37. Wassertheil-Smoller S, Fann C, Allman RM, Black HR, Camel GH, Davis B, et al., Relation of low body mass to death and stroke in the

systolic hypertension in the elderly program. The SHEP Cooperative Research Group. Arch Intern Med. 2000; 160: 494-500.

38. Stamler R, Ford CE, Stamler J. Why do lean hypertensive patients have higher mortality rates than other hypertensive patients? Findings of the hypertension detection and follow-up program. Hypertension. 1991; 17: 553-64.

39. Tuomilehto J. Body mass index and prognosis in elderly hypertensive patients: a report from the European Working Party on High Blood Pressure in the Elderly. Am J Med. 1991; 90: 34S-41S.

40. Lavie CJ, Milani RV, Ventura HO. Obesity, heart disease, and favorable prognosis truth or paradox? Am J Med. 2007; 120: 825-6. 41. Kenchaiah S, Evans JC, Levy D, Wilson PW, Benjamin EJ, Larson

MG, et al. Obesity and the risk of heart failure. N Engl J Med 2002;

347: 305-13.

42. Horwich TB, Fonarow GC, Hamilton MA, MacLellan WR, Woo MA, Tillisch JH. The relationship between obesity and mortality in patients with heart failure. J Am Coll Cardiol 2001; 38: 789-95. 43. Oreopoulos A, Padwal R, Kalantar-Zadeh K, Fonarow GC, Norris CM,

McAlister FA. Body mass index and mortality in heart failure: a meta-analysis. Am Heart J 2008; 156: 13-22.

44. Lavie CJ, Milani RV. Obesity and cardiovascular disease: the Hippocrates paradox? J Am Coll Cardiol. 2003; 42: 677-9. 45. Hubert HB, Feinleib M, McNamara PM, Castelli WP. Obesity as an

independent risk factor for cardiovascular disease: a 26-year follow-up of participants in the Framingham Heart Study. Circulation. 1983; 67: 968-77.

46. Lavie CJ, Milani RV. Cardiac rehabilitation and exercise training programs in metabolic syndrome and diabetes. J Cardiopulm Rehabil. 2005; 25: 59-66.

47. Romero-Corral A, Montori VM, Somers VK, Korinek J, Thomas RJ, Allison TG, et al. Association of bodyweight with total mortality

and with cardiovascular events in coronary artery disease: a systematic review of cohort studies. Lancet. 2006; 368: 666-78. 48. McAuley P, Myers J, Abella J, Froelicher V. Body mass, fitness and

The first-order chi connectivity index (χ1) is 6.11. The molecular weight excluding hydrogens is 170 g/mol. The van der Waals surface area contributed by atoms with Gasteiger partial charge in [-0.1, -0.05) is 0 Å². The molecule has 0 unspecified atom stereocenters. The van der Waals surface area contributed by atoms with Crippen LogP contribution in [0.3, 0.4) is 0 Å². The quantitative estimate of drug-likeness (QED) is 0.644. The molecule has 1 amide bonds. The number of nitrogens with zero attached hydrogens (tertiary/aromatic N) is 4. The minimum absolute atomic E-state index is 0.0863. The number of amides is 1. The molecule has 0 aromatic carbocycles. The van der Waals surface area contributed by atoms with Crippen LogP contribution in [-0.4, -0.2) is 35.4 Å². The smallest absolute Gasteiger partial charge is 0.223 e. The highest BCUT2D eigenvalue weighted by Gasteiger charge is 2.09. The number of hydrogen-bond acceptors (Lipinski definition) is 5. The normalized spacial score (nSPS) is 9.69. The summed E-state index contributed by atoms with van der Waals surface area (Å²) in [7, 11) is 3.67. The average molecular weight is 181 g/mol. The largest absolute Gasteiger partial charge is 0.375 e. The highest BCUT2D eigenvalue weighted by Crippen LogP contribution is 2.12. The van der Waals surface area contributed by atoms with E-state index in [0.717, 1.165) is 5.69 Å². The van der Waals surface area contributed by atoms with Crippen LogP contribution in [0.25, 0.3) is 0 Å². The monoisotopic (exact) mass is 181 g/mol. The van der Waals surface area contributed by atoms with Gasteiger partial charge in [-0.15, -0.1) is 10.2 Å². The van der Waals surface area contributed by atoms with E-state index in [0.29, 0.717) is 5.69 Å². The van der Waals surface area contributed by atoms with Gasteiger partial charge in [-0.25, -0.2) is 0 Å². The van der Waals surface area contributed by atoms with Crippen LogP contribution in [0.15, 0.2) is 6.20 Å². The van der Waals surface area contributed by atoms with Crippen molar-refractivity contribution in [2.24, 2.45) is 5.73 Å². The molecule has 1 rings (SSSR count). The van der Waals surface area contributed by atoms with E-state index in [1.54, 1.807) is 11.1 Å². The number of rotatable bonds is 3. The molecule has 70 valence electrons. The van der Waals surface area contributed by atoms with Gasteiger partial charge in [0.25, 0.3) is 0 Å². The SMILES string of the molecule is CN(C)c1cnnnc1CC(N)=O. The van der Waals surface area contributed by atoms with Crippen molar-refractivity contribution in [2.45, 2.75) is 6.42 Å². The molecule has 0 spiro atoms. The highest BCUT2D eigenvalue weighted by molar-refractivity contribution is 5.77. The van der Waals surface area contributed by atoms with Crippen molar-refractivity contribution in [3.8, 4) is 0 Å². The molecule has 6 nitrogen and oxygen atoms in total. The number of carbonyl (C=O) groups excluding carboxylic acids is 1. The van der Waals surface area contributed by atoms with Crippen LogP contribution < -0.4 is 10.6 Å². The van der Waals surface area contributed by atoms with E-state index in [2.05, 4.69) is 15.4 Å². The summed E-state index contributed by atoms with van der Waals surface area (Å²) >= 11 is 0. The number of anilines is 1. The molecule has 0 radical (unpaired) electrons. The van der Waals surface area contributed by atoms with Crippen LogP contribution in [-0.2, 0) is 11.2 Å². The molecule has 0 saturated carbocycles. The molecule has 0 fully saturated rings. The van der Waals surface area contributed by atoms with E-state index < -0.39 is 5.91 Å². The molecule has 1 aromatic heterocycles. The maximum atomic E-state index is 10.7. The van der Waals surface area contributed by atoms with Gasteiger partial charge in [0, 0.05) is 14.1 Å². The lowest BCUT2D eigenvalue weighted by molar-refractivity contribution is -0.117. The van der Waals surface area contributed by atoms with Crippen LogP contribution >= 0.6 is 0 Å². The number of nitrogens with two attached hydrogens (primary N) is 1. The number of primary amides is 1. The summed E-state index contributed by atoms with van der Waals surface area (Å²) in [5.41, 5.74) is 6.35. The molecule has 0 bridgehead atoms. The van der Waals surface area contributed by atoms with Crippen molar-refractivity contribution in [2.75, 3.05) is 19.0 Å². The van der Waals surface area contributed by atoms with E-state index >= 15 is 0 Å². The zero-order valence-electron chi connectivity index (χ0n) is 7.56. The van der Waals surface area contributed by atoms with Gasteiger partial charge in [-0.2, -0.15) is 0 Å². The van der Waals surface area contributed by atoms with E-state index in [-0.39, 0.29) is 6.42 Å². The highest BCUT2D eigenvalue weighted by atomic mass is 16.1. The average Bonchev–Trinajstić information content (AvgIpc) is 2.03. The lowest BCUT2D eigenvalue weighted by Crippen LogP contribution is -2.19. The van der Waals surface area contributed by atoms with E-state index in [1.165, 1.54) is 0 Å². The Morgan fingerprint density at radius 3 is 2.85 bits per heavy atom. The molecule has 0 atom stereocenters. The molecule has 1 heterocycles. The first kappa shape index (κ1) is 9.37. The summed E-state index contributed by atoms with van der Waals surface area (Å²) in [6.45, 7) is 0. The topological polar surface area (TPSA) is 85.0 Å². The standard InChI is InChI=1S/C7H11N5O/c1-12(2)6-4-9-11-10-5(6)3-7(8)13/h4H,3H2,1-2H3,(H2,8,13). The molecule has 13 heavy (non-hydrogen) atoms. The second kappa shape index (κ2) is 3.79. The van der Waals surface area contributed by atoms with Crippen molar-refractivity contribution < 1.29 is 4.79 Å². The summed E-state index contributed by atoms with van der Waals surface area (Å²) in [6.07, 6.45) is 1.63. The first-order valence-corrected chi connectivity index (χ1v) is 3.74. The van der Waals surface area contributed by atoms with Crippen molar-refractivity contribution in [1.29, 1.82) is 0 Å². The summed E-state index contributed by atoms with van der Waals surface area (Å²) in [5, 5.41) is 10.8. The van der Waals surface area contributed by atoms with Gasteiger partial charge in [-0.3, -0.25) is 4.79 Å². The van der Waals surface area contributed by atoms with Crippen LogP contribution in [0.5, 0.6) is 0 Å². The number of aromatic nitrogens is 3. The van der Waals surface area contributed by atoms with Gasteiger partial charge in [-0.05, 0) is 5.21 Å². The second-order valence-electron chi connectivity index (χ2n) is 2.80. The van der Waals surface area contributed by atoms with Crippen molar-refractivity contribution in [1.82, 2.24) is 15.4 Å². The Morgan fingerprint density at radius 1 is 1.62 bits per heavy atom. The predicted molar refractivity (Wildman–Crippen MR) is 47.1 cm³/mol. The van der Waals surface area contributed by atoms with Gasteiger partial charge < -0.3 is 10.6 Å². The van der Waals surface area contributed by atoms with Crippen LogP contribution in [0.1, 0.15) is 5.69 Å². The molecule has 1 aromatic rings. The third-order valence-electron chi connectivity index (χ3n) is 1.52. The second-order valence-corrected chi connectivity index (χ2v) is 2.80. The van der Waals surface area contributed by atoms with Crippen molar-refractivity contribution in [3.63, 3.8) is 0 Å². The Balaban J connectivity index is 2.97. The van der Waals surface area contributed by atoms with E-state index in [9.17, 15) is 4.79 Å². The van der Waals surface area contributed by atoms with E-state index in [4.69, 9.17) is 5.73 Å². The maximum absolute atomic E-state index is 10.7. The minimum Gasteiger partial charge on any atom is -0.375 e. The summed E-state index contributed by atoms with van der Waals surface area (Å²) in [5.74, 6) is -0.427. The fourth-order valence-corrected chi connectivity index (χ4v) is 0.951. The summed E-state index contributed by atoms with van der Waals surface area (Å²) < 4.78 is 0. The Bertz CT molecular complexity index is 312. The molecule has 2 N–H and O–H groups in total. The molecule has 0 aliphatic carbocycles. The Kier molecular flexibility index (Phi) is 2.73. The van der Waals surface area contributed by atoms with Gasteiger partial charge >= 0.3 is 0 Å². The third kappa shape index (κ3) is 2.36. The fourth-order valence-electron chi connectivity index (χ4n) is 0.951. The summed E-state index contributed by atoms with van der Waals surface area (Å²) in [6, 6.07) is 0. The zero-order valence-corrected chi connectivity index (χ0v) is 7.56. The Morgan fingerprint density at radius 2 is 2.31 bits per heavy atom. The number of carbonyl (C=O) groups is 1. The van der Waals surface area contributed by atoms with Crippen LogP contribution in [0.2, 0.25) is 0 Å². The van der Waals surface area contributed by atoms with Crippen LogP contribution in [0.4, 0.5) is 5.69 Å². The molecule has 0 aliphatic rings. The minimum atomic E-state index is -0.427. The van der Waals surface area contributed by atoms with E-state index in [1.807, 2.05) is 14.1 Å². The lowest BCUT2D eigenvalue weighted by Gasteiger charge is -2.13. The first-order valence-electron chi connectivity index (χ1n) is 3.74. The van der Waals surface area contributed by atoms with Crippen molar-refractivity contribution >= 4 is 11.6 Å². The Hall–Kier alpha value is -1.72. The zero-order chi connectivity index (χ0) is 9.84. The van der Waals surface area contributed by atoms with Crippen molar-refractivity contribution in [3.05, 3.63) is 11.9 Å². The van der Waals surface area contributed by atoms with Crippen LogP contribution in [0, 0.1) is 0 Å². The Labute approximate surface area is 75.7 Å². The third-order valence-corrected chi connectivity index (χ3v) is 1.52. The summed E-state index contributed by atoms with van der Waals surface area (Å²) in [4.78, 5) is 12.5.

survival in veteran atients: another obesity paradox?. Am J Med. 2007; 120: 518-24.

49. Galal W, van Gestel YR, Hoeks SE, Sin DD, Winkel TA, Bax JJ, et al. The obesity paradox in patients with peripheral arterial disease:

the influence of chronic obstructive pulmonary disease. Chest 2009;134:925–30.

50. Rasouli N, Kern PA. Adipocytokines and the metabolic complications of obesity. J Clin Endocrinol Metab. 2008: 93: S64-S73.

51. Andreotti F, Rio T, Lavorgna A. Body fat and cardiovascular risk: understanding the obesity paradox. Eur Heart J. 2009; 30: 752-4. 52. Mak K-H, Bhatt DL, Shao M, Haffner SM, Hamm CW, Hankey GJ,

et al. The influence of body mass index on mortality and bleeding

among patients with or at high-risk of atherothrombotic disease. Eur Heart J 2009; 30: 857–65.

53. Bays HE, Ballantyne C. Adiposopathy: why do adiposity and obesity cause metabolic disease?. Future Lipidol. 2006; 1: 389-420. 54. Kershaw EE, Flier JS. Adipose tissue as an endocrine organ. J Clin

Endocrinol Metab. 2004; 89: 2548-56.

55. Bays HE, Rodbard RW, Schorr AB, González-Campoy JM. Adipoosopathy : treating pathogenic adipose tissue to reduce cardiovascular disease risk. Curr Treat Option Cardiovasc Med. 2007; 9: 259-71.

56. Bays HE. Adiposopathy, metabolic syndrome, quantum physics, general relativity, chaos and the Theory of Everything. Expert Rev Cardiovasc Ther. 2005; 3: 393–404.

57. Higuchi ML, Gutierrez PS, Bezerra HG, Palomino SA, Aiello VD, Silvestre JM, et al. Comparison between adventitial and intimal